"Fifty-one criminal history files, mainly documenting high-profile 1930s gangsters, including Arthur (Doc) and Fred Barker, Clyde Barrow and Bonnie Parker, John Dillinger, Arthur Flegenheimer (Dutch Schultz), Alvin Karpis, Frank Mitchell (Pretty Boy Floyd), George Nelson (Baby Face Nelson), Clair Ralph Gibson, Robert W. Markwood, Fred Ryan, Rocky S. Lupino, and Homer Van Meter." A selection of materials is available online.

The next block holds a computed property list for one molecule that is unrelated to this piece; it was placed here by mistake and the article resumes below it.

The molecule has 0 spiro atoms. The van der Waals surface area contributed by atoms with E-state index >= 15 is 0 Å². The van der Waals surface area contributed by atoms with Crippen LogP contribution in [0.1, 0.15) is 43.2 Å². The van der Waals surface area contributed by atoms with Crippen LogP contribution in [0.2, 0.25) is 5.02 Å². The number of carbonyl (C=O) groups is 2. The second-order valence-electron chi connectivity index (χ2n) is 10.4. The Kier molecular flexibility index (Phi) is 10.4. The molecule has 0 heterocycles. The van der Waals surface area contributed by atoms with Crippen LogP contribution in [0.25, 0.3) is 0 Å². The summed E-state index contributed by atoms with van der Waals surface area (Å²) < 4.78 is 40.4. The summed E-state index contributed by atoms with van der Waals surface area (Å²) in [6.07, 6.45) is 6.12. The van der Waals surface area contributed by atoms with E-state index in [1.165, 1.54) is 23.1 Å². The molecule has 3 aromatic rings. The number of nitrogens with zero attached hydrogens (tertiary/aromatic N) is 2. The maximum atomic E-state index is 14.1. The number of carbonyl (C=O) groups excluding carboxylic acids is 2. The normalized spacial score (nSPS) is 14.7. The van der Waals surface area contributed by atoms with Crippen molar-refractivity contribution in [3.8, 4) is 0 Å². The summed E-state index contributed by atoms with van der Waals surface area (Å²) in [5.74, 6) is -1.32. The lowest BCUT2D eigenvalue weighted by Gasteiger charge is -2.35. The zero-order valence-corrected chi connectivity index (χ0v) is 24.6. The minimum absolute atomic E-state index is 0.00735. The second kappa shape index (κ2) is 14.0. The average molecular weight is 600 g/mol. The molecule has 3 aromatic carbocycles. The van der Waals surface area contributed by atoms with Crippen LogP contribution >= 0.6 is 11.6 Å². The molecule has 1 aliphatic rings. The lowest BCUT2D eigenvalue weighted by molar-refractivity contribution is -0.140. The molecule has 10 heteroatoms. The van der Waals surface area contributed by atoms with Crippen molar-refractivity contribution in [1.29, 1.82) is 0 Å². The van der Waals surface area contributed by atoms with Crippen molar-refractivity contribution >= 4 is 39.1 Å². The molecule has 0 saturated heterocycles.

"To many ordinary citizens during the Great Depression, bank robbers were seen as victims of injustice driven to commit crimes, folk heroes wreaking vengeance on a callous economic system. The notoriety of the Barrow Gang (“Bonnie and Clyde”) was bolstered by wild shootouts with police, spectacular car chases, and the romance of two lovers outside the law. In turn, they courted publicity and cultivated the image of misfit-heroes. Bonnie and Clyde’s “aspirations” were low: they preferred raiding small, isolated banks and did not hesitate to prey on modest stores and marginal businesses. Bonnie Parker sent poems and photographs to newspapers, heralding the Barrow Gang’s exploits and defending her honor. This poem, by Parker, depicted the pair as populist desperadoes, misunderstood and star-crossed lovers driven to a life of crime. Bonnie and Clyde remained at large until a Texas posse ambushed them on May 23, 1934. Dying together in a proverbial hail of bullets—the Texas lawmen pumped some 187 rounds into the couple—helped perpetuate the romance surrounding their short, desperate, and destructive lives." History Matters